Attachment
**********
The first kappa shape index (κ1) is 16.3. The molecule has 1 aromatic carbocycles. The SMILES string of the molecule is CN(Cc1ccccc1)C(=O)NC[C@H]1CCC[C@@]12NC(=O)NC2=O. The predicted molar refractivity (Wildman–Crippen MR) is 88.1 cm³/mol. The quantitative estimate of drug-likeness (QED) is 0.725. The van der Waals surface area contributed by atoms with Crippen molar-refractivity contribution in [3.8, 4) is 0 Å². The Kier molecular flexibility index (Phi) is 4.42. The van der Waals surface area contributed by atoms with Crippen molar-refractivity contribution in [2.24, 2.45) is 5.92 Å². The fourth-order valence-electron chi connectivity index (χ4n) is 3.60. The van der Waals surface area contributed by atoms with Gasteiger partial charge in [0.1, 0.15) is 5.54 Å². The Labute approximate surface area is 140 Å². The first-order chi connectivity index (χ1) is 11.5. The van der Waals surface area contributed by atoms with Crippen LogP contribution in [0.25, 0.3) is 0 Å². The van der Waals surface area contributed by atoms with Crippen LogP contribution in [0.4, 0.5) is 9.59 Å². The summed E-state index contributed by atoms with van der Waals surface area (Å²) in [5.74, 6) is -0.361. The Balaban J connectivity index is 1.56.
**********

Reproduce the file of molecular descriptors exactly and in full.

The first kappa shape index (κ1) is 16.3. The molecule has 1 aromatic carbocycles. The SMILES string of the molecule is CN(Cc1ccccc1)C(=O)NC[C@H]1CCC[C@@]12NC(=O)NC2=O. The predicted molar refractivity (Wildman–Crippen MR) is 88.1 cm³/mol. The quantitative estimate of drug-likeness (QED) is 0.725. The van der Waals surface area contributed by atoms with Crippen molar-refractivity contribution in [3.8, 4) is 0 Å². The Kier molecular flexibility index (Phi) is 4.42. The van der Waals surface area contributed by atoms with Crippen molar-refractivity contribution in [2.24, 2.45) is 5.92 Å². The fourth-order valence-electron chi connectivity index (χ4n) is 3.60. The van der Waals surface area contributed by atoms with Gasteiger partial charge in [0.1, 0.15) is 5.54 Å². The Labute approximate surface area is 140 Å². The first-order chi connectivity index (χ1) is 11.5. The van der Waals surface area contributed by atoms with Crippen LogP contribution in [0.25, 0.3) is 0 Å². The van der Waals surface area contributed by atoms with Crippen LogP contribution in [0.4, 0.5) is 9.59 Å². The summed E-state index contributed by atoms with van der Waals surface area (Å²) in [5.74, 6) is -0.361. The Balaban J connectivity index is 1.56.